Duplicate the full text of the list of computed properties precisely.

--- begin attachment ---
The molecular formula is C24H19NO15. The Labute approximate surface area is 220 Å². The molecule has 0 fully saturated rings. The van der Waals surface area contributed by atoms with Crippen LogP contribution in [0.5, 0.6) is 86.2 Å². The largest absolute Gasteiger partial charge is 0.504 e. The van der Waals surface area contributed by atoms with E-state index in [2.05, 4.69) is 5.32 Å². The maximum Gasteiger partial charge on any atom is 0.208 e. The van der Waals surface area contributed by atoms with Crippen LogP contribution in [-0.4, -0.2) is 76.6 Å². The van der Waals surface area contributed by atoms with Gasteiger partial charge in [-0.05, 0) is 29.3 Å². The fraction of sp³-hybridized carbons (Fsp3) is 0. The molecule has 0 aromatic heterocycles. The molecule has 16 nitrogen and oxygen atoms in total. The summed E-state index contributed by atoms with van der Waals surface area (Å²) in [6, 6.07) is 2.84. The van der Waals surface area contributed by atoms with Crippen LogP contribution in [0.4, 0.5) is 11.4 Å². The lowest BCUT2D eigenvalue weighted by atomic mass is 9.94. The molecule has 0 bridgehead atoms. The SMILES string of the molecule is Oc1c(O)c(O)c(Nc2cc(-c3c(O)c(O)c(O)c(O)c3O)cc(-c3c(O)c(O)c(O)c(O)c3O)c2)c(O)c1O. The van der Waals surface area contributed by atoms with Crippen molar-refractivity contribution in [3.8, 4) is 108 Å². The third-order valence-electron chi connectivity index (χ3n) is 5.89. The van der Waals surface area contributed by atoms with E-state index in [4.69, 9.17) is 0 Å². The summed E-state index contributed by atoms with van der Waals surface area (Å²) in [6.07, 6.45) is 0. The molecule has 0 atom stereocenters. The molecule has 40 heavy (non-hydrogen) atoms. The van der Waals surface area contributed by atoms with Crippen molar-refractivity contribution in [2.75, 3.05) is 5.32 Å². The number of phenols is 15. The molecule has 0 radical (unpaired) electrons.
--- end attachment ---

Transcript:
The molecular formula is C24H19NO15. The Labute approximate surface area is 220 Å². The molecule has 0 fully saturated rings. The van der Waals surface area contributed by atoms with Crippen LogP contribution in [0.5, 0.6) is 86.2 Å². The largest absolute Gasteiger partial charge is 0.504 e. The van der Waals surface area contributed by atoms with E-state index in [2.05, 4.69) is 5.32 Å². The maximum Gasteiger partial charge on any atom is 0.208 e. The van der Waals surface area contributed by atoms with Crippen LogP contribution in [-0.4, -0.2) is 76.6 Å². The van der Waals surface area contributed by atoms with Gasteiger partial charge in [-0.05, 0) is 29.3 Å². The fraction of sp³-hybridized carbons (Fsp3) is 0. The molecule has 0 aromatic heterocycles. The molecule has 16 nitrogen and oxygen atoms in total. The summed E-state index contributed by atoms with van der Waals surface area (Å²) in [6, 6.07) is 2.84. The van der Waals surface area contributed by atoms with Crippen LogP contribution in [0.4, 0.5) is 11.4 Å². The lowest BCUT2D eigenvalue weighted by atomic mass is 9.94. The molecule has 0 bridgehead atoms. The SMILES string of the molecule is Oc1c(O)c(O)c(Nc2cc(-c3c(O)c(O)c(O)c(O)c3O)cc(-c3c(O)c(O)c(O)c(O)c3O)c2)c(O)c1O. The van der Waals surface area contributed by atoms with Crippen molar-refractivity contribution in [3.8, 4) is 108 Å². The third-order valence-electron chi connectivity index (χ3n) is 5.89. The van der Waals surface area contributed by atoms with E-state index in [4.69, 9.17) is 0 Å². The summed E-state index contributed by atoms with van der Waals surface area (Å²) in [6.07, 6.45) is 0. The molecule has 0 atom stereocenters. The molecule has 40 heavy (non-hydrogen) atoms. The van der Waals surface area contributed by atoms with Crippen molar-refractivity contribution in [2.75, 3.05) is 5.32 Å². The number of phenols is 15. The molecule has 0 radical (unpaired) electrons.